Are The PMP Concepts Applicable To Smaller-Scale Projects?

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    The PMI institute, through the PMBOK® (The Project Management Body of Knowledge) Guide book, gives us a fundamental resource for effective project management in any industry. They also provide great advice on how to tailor down the concepts to your project, team, industry. In my opinion, this book is a powerful tool that provides a detailed and strong theoretical approach in order to help the project managers around the world deliver the project on time, on scope and on budget.

    The challenge in managing projects is that each project is different, therefore the project manager needs to apply different approaches depending on the project’s size, budget, timelines, stakeholders, industry regulations.

    I have been working on Business Intelligence projects for many years and I have had the chance to take part in large-scale projects as well as smaller projects for different clients in diverse industries. At ClicData, I mainly lead smaller projects for clients who request additional dashboard services from our business analysts.

    While connecting with different project managers, the question most often raised was “Can you tailor down the PMP concepts while leading smaller projects “?

    I agree that on a smaller project there is no reason to create unnecessary documents and increase the project management time and the overall project cost. However, there are a couple of concepts and documents that I think are useful when it comes to organizing the work for your project:

    1. Project Charter (Project Initiation)

    No matter the project type or industry you are in, the project charter needs to be signed by the key stakeholders, sponsor, and project manager. This is the official document which states the existence of the project and provides a high understanding of it. You will need to have this document before the kick-off meeting.

    2. Requirements Traceability Matrix (Project Planning)

    Receiving requirements from clients, documenting them and making sure that all stakeholders are on the same page is vital for any project’s success.

    When it comes to the dashboards, most of the times clients don’t have the KPIs defined beforehand. The Requirements Traceability Matrix template will most likely be adjusted from project to project, but when it comes to gathering dashboards’ requirements, a couple of items we need to capture are the KPI Name, Definition, Formula calculation, Data sources used, Filters, Filters Definition, Filters – KPIs relationship, Comments, Status, Dashboard Design specification.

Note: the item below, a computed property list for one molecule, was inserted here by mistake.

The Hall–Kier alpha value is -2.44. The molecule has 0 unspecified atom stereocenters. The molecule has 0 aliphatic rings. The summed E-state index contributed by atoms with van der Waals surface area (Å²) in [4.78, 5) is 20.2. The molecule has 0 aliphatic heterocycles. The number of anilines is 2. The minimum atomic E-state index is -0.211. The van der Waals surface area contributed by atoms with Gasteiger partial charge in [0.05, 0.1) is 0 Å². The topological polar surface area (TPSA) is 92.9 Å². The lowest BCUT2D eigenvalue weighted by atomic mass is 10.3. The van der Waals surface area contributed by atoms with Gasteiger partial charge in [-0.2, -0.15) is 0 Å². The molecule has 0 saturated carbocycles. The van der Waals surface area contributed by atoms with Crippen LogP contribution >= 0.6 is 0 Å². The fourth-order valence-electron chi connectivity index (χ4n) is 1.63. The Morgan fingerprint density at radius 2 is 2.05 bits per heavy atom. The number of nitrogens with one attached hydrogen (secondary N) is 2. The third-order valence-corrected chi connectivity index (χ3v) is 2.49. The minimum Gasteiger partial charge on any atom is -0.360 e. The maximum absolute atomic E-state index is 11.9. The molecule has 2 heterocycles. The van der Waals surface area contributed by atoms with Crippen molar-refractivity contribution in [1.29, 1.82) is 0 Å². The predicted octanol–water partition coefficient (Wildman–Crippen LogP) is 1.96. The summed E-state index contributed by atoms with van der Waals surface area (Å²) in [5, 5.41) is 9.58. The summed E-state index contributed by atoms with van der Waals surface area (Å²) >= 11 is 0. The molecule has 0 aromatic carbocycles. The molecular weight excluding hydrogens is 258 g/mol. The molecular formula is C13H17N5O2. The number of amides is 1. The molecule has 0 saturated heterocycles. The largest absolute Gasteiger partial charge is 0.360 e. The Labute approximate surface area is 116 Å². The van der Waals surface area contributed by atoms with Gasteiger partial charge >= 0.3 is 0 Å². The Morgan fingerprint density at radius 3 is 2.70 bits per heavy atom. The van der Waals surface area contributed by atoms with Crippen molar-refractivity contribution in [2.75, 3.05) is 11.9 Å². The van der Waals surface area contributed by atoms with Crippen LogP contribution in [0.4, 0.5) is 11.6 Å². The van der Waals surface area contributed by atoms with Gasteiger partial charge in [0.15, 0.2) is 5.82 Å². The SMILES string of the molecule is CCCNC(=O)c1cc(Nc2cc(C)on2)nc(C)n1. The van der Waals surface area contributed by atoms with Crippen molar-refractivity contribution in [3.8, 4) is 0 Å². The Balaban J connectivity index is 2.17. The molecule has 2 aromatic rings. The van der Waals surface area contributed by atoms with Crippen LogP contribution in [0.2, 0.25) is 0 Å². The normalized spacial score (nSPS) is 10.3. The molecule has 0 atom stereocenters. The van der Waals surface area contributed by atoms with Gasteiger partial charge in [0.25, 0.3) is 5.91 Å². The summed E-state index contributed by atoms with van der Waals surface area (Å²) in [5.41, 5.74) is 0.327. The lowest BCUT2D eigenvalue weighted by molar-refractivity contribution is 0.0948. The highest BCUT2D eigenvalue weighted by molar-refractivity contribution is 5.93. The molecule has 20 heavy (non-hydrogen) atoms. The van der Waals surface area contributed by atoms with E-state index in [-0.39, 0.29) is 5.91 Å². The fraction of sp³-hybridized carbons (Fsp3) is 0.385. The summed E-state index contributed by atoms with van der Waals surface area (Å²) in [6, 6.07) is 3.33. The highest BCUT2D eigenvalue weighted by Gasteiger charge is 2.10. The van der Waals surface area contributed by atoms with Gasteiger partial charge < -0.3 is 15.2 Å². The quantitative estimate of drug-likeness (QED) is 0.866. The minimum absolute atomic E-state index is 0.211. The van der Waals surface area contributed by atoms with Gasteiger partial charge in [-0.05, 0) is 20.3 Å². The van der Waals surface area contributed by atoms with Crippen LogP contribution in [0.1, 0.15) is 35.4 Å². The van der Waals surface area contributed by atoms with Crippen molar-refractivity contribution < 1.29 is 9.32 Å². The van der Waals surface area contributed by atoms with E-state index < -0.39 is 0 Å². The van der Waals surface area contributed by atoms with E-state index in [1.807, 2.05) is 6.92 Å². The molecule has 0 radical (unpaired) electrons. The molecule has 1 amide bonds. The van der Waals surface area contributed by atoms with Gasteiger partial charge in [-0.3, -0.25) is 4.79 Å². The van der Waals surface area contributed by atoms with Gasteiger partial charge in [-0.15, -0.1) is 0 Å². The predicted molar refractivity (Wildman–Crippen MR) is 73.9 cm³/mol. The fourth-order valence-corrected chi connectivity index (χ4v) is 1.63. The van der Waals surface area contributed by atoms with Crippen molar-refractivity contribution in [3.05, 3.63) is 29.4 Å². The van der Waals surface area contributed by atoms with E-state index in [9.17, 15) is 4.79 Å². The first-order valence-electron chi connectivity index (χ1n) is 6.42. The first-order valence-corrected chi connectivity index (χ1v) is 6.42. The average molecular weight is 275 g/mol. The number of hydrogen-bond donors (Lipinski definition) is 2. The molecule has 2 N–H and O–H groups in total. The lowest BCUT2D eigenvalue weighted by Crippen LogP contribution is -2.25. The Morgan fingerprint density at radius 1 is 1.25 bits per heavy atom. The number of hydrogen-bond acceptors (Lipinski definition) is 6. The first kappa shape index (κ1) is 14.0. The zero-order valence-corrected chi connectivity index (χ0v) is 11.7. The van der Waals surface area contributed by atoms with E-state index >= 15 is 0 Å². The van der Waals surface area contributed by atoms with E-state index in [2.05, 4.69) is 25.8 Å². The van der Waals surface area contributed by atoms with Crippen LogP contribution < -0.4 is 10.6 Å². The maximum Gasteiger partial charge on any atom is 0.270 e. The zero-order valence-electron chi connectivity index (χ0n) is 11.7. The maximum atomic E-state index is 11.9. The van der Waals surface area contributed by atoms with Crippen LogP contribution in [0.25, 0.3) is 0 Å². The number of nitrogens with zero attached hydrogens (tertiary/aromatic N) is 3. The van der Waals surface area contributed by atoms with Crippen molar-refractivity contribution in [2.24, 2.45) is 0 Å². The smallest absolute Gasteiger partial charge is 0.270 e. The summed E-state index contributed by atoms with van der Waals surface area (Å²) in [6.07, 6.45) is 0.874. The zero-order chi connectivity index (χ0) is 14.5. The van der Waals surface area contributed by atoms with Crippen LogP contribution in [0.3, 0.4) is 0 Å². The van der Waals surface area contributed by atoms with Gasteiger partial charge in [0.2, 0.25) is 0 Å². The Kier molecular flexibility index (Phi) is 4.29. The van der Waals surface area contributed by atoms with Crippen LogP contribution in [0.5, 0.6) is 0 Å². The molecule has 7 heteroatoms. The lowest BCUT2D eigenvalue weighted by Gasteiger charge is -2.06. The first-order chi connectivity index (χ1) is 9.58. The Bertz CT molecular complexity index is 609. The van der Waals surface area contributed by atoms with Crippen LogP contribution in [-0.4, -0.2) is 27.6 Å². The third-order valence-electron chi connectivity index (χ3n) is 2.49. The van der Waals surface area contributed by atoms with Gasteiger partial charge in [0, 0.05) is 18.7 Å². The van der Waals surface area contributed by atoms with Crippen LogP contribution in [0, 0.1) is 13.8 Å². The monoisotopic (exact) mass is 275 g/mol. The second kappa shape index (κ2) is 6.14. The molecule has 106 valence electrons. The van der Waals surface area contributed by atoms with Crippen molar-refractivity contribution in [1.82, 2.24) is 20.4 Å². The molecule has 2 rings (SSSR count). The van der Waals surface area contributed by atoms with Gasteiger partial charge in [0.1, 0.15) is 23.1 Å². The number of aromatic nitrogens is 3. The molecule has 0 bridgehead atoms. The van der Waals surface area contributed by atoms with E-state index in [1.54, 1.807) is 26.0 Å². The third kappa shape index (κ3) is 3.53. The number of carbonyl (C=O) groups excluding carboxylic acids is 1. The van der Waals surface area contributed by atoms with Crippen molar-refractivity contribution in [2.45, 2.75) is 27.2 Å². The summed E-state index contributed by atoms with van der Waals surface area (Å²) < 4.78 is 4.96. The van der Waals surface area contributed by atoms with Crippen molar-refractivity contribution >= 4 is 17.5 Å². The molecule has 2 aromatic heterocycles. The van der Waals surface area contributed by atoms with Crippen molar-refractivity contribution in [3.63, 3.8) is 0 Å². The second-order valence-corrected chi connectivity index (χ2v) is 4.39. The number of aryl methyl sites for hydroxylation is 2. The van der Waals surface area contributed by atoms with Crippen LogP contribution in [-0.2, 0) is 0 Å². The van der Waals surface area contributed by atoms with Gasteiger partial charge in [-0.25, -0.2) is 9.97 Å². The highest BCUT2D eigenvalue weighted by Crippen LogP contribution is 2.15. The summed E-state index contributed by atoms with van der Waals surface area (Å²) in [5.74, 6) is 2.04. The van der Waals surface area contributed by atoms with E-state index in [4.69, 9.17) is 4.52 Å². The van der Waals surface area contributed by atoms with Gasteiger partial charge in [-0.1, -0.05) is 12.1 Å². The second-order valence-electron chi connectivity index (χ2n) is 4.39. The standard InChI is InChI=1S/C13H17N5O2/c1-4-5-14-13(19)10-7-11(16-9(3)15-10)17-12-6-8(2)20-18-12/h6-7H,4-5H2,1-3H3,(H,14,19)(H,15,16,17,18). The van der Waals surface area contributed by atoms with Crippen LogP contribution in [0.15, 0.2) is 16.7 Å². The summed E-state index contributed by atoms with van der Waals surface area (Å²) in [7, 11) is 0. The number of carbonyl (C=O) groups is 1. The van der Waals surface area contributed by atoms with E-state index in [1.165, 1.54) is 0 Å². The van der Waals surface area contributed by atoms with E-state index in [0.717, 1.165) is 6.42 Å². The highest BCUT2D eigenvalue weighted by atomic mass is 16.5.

3. WBS (Project Planning)

    The Work Breakdown Structure organizes the work to be done on the project in a hierarchical structure, down to sections which are easily understood, tracked and tested (called “work packages”). Depending on the project’s complexity, a WBS can we developed for the entire project; or a WBS can be developed at the dashboards’ group/category level. It is a great tool to list down and visualize all the work that needs to be done: dashboards definitions, creation, design, testing, dashboards delivery.

    4. RACI (Project Planning)

    Even if the project team is composed of just a couple of stakeholders, it is mandatory to know who is responsible, accountable, consulted and informed for the main activities or deliverables in the project. It doesn’t take a lot of time to build the RACI chart, you can always list the activities at the desired level of detail from WBS.

    5. Change Requests Logs (Project Execution, Project Monitor and Control)

    At ClicData, we are always happy to deliver the best services to our clients and create an excellent relationship with them. On a project, we perform changes per users’ requirements in order to increase the customer’s satisfaction and to make sure that the dashboards delivered bring great value to their organization.

    Following the Agile methodology, changes appear during the execution phase, after each intermediate delivery. The PMBOK advises tracking each change request in a separate document. However, on smaller projects one single document can be used, where you can track the change name, change the description, project section to which refers to (data/dashboards), impact, status, date when it was reported and date when it was implemented or solved.

    6. Formally Close The Project

    A lot of project managers give small importance to the Closing project phase, especially on short projects. An official document/email needs to be sent to the client which states that the project was officially closed, and additional changes will be included in Phase 2. It is also useful to have an internal post-mortem meeting to brainstorm what went well and what went wrong during the project. This way, the team members have time to learn and apply the knowledge to other future projects.

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